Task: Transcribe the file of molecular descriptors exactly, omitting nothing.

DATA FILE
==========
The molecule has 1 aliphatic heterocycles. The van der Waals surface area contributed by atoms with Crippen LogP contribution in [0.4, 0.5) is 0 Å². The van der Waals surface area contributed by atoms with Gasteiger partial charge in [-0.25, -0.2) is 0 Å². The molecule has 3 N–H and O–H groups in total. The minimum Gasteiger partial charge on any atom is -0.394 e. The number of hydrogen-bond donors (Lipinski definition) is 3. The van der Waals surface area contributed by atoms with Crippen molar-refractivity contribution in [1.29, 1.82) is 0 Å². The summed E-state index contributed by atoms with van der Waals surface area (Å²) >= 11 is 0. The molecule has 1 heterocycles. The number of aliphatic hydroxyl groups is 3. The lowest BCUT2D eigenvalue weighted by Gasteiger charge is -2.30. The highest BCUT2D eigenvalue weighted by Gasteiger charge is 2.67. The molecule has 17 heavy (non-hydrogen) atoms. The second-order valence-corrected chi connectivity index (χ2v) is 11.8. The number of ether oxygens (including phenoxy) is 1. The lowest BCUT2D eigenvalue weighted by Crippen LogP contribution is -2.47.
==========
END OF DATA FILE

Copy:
The molecule has 1 aliphatic heterocycles. The van der Waals surface area contributed by atoms with Crippen LogP contribution in [0.4, 0.5) is 0 Å². The van der Waals surface area contributed by atoms with Gasteiger partial charge in [-0.25, -0.2) is 0 Å². The molecule has 3 N–H and O–H groups in total. The minimum Gasteiger partial charge on any atom is -0.394 e. The number of hydrogen-bond donors (Lipinski definition) is 3. The van der Waals surface area contributed by atoms with Crippen molar-refractivity contribution in [1.29, 1.82) is 0 Å². The summed E-state index contributed by atoms with van der Waals surface area (Å²) >= 11 is 0. The molecule has 1 heterocycles. The number of aliphatic hydroxyl groups is 3. The lowest BCUT2D eigenvalue weighted by Gasteiger charge is -2.30. The highest BCUT2D eigenvalue weighted by Gasteiger charge is 2.67. The molecule has 17 heavy (non-hydrogen) atoms. The second-order valence-corrected chi connectivity index (χ2v) is 11.8. The number of ether oxygens (including phenoxy) is 1. The lowest BCUT2D eigenvalue weighted by Crippen LogP contribution is -2.47.